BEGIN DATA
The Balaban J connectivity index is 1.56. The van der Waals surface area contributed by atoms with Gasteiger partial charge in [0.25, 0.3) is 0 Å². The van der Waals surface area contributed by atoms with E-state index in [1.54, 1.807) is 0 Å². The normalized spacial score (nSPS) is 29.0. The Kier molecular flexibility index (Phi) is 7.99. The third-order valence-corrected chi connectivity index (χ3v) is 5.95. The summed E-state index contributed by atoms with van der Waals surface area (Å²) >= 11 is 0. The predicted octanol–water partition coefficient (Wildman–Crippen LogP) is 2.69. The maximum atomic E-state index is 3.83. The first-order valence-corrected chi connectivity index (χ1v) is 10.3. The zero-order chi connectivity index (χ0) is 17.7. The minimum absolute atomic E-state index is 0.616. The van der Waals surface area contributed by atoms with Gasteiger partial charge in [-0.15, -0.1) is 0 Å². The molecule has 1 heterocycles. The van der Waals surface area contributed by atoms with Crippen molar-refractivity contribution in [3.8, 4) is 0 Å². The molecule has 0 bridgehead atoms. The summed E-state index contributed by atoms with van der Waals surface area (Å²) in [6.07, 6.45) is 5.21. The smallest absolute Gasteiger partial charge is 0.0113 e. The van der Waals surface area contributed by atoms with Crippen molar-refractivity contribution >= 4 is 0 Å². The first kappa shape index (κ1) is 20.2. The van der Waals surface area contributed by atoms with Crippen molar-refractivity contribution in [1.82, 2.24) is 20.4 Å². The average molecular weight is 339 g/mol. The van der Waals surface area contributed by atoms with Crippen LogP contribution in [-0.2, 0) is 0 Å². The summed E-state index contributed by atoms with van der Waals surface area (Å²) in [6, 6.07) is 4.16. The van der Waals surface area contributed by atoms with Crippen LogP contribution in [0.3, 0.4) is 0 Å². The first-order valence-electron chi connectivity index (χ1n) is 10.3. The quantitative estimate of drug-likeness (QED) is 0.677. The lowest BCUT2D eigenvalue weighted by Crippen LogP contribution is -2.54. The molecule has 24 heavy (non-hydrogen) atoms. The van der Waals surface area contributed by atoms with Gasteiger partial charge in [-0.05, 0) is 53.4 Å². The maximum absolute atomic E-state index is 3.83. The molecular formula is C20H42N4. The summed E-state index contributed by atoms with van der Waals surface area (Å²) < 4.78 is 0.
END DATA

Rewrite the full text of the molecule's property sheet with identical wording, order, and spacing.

The Balaban J connectivity index is 1.56. The van der Waals surface area contributed by atoms with Gasteiger partial charge in [0.25, 0.3) is 0 Å². The van der Waals surface area contributed by atoms with E-state index in [1.54, 1.807) is 0 Å². The normalized spacial score (nSPS) is 29.0. The Kier molecular flexibility index (Phi) is 7.99. The third-order valence-corrected chi connectivity index (χ3v) is 5.95. The summed E-state index contributed by atoms with van der Waals surface area (Å²) >= 11 is 0. The predicted octanol–water partition coefficient (Wildman–Crippen LogP) is 2.69. The maximum atomic E-state index is 3.83. The first-order valence-corrected chi connectivity index (χ1v) is 10.3. The zero-order chi connectivity index (χ0) is 17.7. The minimum absolute atomic E-state index is 0.616. The van der Waals surface area contributed by atoms with Gasteiger partial charge in [-0.15, -0.1) is 0 Å². The molecule has 1 heterocycles. The van der Waals surface area contributed by atoms with Crippen molar-refractivity contribution in [3.8, 4) is 0 Å². The molecule has 0 bridgehead atoms. The summed E-state index contributed by atoms with van der Waals surface area (Å²) in [6.07, 6.45) is 5.21. The smallest absolute Gasteiger partial charge is 0.0113 e. The van der Waals surface area contributed by atoms with Crippen molar-refractivity contribution >= 4 is 0 Å². The first kappa shape index (κ1) is 20.2. The van der Waals surface area contributed by atoms with Crippen molar-refractivity contribution in [1.82, 2.24) is 20.4 Å². The average molecular weight is 339 g/mol. The van der Waals surface area contributed by atoms with Crippen LogP contribution in [-0.2, 0) is 0 Å². The summed E-state index contributed by atoms with van der Waals surface area (Å²) in [6, 6.07) is 4.16. The van der Waals surface area contributed by atoms with Crippen LogP contribution in [0.3, 0.4) is 0 Å². The first-order valence-electron chi connectivity index (χ1n) is 10.3. The quantitative estimate of drug-likeness (QED) is 0.677. The lowest BCUT2D eigenvalue weighted by Crippen LogP contribution is -2.54. The molecule has 24 heavy (non-hydrogen) atoms. The van der Waals surface area contributed by atoms with Gasteiger partial charge in [-0.05, 0) is 53.4 Å². The maximum absolute atomic E-state index is 3.83. The molecular formula is C20H42N4. The summed E-state index contributed by atoms with van der Waals surface area (Å²) < 4.78 is 0.